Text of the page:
Enjoy this week’s news bulletin on your chemical-free Apple device, while enjoying a bowl of cornflakes, before washing it all down with some refreshing coconut water.
The rise and rise of coconut water
- Once the drink of exotic holidays and childhood funfairs, coconut water is now the de rigueur beverage available in food emporia, bodegas and hotel minibars from New Delhi to New York. Indeed, in North America – the biggest global market for coconut water today – sales of the top three most popular brands went from almost zero in 2004 to nearly $400m by 2013.
- Yet far from lifting coconut farmers out of poverty, we’re left in a situation whereby farmers receive about $0.12 – $0.25 per coconut and earn anything between $72 – $7,000 a year, according to Fair Trade USA. In contrast, the average serving of coconut water sells for $1.50 in the US, or £1.85 in a UK supermarket for a 330ml carton.
Apple bans hazardous chemicals from supply chain
- Tech giant Apple has banned the use of two hazardous chemicals in its production line, after investors urged the firm to better protect the workers in its supply chain.
- The firm announced in a statement this week that benzene and n-hexane would no longer be used in its production plants, though it insisted it had found no evidence that workers had been harmed.
- In an open letter to Lisa Jackson, vice-president of environmental initiatives at Apple, investors, asset managers and businesses therefore demanded that Apple eliminate all dangerous chemicals from its supplier factories. The campaign group Green America also launched a consumer petition, urging Apple to better protect Chinese workers.
Read more at Blue & Green Tomorrow
Read the full feature on The Guardian’s Sustainable Business pages
Kenya eyes e-procurement system to curb corruption
- In a move expected to curb corruption and improve transparency in Kenya’s public procurement, the Kenyan government has unveiled a landmark electronic procurement and payment system.
- The system, e-procurement, was launched by President Uhuru Kenyatta with the promise of helping the Government eliminate middlemen and corruption in its much-tainted procurement process.
- It is estimated that weaknesses in public procurement, including vulnerability to corruption, are a global problem with approximately KSh34.9 trillion reported as being lost to bribery and corruption in procurement globally.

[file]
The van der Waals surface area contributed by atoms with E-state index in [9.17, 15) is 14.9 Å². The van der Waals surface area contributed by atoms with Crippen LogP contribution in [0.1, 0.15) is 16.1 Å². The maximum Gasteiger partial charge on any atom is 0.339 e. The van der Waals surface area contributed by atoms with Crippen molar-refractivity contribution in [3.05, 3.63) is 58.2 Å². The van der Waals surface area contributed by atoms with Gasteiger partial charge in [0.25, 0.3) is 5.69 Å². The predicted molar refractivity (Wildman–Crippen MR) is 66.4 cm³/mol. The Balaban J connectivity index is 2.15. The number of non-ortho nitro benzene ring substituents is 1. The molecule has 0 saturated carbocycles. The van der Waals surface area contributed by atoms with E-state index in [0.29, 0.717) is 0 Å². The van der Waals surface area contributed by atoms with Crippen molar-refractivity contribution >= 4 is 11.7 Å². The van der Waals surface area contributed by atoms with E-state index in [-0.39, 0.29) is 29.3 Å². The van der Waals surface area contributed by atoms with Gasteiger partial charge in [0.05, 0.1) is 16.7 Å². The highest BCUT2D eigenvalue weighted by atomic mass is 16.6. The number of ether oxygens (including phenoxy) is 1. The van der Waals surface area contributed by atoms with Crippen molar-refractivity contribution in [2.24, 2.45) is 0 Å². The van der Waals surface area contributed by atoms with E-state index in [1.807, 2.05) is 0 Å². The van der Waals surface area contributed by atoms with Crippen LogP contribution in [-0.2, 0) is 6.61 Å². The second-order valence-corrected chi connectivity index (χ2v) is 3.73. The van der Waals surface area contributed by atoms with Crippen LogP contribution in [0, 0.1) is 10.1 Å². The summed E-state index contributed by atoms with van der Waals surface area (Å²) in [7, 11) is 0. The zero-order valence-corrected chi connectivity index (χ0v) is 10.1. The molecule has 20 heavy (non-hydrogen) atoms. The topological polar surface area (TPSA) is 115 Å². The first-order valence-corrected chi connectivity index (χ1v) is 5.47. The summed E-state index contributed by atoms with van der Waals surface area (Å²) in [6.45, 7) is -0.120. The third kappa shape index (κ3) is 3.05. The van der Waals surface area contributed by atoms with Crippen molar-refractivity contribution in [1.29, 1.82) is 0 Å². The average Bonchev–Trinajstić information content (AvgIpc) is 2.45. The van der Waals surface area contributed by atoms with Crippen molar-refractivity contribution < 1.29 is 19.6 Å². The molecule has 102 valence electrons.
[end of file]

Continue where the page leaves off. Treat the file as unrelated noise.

- Deputy President William Ruto said: “The system is significant as it will eliminate gatekeepers, middlemen and brokers who have made procurement a nightmare.”
Read more on East African Business Week
Kellogg’s says it’s crunch time for supply chain emissions
- Cereals giant Kellogg’s has announced that it wants suppliers to disclose greenhouse gas emissions as part of an ambitious package of new environmental targets.
- The manufacturer of brands such as Corn Flakes and Pringles unveiled its Sustainability Report featuring new goals for 2020 to expand the use of low carbon energy, reduce water use and eliminate waste, alongside a commitment towards more responsible sourcing of the company’s top 10 ingredients and materials.
- A Climate Policy statement also outlines how Kellogg’s will for the first time set and disclose a greenhouse gas reduction target for its entire supply chain by the end of December 2015, using a science-based method consistent with the goal of keeping global temperature increases below 2 degrees Celsius.
Read more on BusinessGreen
Ebola outbreak and Ukrainian conflict have little effect on supply chains
- Geopolitical and major disease risks have had less effect than widely believed on the world economy, with supply chains at their least risky levels for a year and a half.
- According to the Chartered Institute of Purchasing and Supply (CIPS), supply chain risk dropped to an 18-month low in the second quarter of the year, having fallen for three quarters in a row.
- The CIPS index attempts to take account of economic, social and political factors.
- However, the group believes that there may be something of a downturn in the second half of the year, especially given the risk of an increasingly violent conflict in eastern Ukraine and frostier western relations with Russia.
Read more on City A.M.
Americans to manage MoD military procurement
- Unions and industry insiders are up in arms because two US engineering companies have been asked to oversee the way in which the Ministry of Defence runs the £14bn arm that buys military kit.
- The Independent can reveal that San Francisco-based Bechtel and Denver’s CH2M Hill have bagged the programme management contracts for the Bristol-based Defence Equipment and Support (DE&S). This agency buys and looks after everything from forklift trucks to Astute class submarines, but is being overhauled by the Government so as to get better value for the taxpayer.
- Sources said around half of these experts will be flown in from the US. This would cost around £5m more than just using British staff, with the remuneration including food and accommodation expenses.
Read more on the Independent
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